When did Osvik, Shamir, and Tromer announce AES key extraction in 65 milliseconds? When did Kelsey, Schneier, Vaudenay, and Wagner expose cryptographic plagiarism? When did Alice meet Bob face to face for the first time? The Crypto 2005 rump session!
When did Bleichenbacher announce pencil-and-paper RSA forgeries? When did Cryptico announce a $1000 prize for the best cryptanalysis of Rabbit? When did Callas, Cannoy, and van Someren introduce lettuce-based cryptography? The Crypto 2006 rump session!
When did Biham, Dunkelman, Indesteege, Keller, and Preneel announce successful cryptanalysis of KeeLoq? When did Clark and Sale challenge the cryptographic community to race a rebuilt Colossus? When did Tromer, Ellison, Miller, and Wright present the perfect one-way hash? The Crypto 2007 rump session!
When did Tromer announce successful cryptanalysis of the Gpcode.ak ransomware virus? When did Enright, Rescorla, Savage, Shacham, and Yilek present a factorization of the IACR public key? When did Rescorla, Savage, Shacham, and Spies introduce dryness-rights management? The Crypto 2008 rump session!
When did Petit and Quisquater announce preimages in the SL_2 hash? When did Stevens demonstrate live man-in-the-middle attacks on HTTPS via MD5 collisions? When did Suga introduce UbeHashCoool? The Crypto 2009 rump session!
When did Gentry and Halevi announce FHE cryptanalytic challenges with public keys too large to fit on IBM's web servers? When did the mobile-phone industry open up ZUC for public review? When did Heninger and Shacham present a two-thousand-slide historical review of cryptography? The Crypto 2010 rump session!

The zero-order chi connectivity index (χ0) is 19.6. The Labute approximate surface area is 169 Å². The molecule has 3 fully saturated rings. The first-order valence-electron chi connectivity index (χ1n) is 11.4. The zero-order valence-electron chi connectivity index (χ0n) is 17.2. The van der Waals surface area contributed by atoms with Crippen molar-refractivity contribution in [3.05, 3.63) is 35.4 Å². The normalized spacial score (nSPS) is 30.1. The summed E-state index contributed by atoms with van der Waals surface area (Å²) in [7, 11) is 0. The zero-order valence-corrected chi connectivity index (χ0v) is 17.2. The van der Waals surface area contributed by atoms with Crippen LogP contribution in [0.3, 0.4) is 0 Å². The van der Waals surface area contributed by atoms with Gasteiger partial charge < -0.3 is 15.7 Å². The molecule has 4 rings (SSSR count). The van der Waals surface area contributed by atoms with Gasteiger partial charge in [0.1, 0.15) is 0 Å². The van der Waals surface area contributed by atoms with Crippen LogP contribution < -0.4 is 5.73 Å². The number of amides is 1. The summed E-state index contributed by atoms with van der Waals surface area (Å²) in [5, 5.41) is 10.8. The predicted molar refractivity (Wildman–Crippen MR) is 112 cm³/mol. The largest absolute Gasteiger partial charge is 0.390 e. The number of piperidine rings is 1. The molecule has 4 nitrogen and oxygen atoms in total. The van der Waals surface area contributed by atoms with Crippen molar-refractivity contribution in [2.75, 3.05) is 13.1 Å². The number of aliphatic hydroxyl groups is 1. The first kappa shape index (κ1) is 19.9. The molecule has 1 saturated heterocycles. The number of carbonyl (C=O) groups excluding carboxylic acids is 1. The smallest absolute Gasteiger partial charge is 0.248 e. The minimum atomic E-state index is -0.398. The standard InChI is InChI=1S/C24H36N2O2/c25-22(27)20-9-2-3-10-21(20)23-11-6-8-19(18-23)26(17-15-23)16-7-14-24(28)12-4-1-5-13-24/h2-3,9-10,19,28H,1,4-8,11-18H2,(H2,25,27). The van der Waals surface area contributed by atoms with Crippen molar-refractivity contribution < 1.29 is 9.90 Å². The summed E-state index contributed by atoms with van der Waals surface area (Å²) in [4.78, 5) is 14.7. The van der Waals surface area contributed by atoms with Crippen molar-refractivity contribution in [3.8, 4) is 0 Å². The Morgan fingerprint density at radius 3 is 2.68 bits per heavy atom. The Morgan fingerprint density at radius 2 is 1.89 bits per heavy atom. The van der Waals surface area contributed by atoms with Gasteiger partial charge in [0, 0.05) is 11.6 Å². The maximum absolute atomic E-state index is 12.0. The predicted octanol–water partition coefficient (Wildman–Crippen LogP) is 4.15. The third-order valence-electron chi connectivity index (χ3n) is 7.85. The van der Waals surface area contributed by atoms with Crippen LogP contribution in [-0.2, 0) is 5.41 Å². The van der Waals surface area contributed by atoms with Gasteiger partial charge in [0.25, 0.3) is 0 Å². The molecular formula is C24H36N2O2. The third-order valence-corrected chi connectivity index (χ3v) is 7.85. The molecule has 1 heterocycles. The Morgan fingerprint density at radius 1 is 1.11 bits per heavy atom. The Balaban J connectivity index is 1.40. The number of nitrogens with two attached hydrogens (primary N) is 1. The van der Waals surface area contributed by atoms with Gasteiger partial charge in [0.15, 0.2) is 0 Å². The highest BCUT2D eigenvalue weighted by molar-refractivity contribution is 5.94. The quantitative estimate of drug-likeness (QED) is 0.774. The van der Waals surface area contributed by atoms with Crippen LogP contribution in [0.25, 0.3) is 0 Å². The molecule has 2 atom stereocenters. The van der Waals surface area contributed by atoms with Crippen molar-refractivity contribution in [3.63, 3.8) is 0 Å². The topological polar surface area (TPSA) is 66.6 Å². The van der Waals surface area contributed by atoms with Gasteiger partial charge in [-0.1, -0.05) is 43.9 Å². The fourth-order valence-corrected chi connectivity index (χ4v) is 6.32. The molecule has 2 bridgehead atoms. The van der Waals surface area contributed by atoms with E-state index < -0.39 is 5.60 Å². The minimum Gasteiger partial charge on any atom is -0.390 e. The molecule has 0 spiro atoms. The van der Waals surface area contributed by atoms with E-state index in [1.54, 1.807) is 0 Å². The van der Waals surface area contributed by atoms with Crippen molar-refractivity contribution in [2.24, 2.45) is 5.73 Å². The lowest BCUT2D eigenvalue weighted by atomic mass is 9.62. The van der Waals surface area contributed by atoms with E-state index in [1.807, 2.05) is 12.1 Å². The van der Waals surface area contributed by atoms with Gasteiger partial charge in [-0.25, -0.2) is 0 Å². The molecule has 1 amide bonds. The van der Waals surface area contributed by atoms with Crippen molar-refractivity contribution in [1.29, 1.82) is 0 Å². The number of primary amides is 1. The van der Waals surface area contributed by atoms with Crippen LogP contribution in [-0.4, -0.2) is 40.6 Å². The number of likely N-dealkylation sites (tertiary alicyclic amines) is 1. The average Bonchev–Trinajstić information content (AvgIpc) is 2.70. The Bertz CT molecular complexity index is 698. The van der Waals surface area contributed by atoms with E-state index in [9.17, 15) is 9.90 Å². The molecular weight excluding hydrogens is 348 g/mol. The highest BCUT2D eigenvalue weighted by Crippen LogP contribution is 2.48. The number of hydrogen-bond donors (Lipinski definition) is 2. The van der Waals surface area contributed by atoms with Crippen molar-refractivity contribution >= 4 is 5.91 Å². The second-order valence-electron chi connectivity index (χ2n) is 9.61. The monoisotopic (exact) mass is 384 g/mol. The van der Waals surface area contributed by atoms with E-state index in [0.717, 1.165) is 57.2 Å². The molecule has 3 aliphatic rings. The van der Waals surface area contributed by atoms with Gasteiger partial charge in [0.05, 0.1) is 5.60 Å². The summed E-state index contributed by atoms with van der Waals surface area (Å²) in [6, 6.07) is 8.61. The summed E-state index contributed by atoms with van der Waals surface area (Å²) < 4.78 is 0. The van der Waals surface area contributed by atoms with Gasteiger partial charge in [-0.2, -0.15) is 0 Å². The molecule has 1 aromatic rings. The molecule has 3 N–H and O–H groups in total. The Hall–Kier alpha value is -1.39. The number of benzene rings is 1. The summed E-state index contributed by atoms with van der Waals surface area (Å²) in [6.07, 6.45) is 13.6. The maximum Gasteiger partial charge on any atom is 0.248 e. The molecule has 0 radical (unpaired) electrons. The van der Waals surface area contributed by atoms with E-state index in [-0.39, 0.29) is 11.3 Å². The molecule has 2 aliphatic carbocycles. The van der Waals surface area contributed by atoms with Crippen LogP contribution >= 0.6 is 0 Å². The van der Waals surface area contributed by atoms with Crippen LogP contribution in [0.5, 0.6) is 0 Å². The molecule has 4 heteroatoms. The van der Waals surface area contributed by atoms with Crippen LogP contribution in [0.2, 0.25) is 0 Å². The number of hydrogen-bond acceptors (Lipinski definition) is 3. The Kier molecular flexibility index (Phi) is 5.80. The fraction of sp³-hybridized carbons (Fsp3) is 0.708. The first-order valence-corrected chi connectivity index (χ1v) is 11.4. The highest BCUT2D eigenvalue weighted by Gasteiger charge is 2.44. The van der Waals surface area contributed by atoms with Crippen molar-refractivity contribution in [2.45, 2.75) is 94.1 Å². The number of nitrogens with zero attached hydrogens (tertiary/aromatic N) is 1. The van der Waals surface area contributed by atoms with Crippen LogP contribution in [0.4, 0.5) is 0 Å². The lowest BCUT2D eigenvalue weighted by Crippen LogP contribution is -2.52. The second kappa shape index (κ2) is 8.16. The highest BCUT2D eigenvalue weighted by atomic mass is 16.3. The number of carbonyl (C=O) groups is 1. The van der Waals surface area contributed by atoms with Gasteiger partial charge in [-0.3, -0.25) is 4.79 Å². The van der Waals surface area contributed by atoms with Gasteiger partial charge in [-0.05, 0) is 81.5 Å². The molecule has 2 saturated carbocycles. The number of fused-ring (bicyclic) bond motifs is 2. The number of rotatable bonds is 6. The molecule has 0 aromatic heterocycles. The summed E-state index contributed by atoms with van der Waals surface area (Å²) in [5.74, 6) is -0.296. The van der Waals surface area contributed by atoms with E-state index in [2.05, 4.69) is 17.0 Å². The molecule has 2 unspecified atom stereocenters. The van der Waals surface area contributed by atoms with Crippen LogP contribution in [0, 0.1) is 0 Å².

The first Crypto rump session took place in 1981 and was immediately heralded as the most important meeting in cryptography. Each subsequent Crypto rump session has reached a new level of historical significance, outstripped only by the Crypto rump sessions that followed it. The Crypto 2011 rump session will attempt to live up to, and if possible exceed, the exceptionally high standards set by previous Crypto rump sessions; but it relies critically on your contributions! Do you have breaking news, progress reports, or other topics of interest to the cryptographic community? Can you keep your talk short and entertaining? Fill out the submission form and ask for a talk slot!
As an added incentive for putting serious effort into non-serious rump-session talks, the editors of the Journal of Craptology usually promise to invite a paper from the most entertaining rump-session speakers. But we haven't heard from them yet.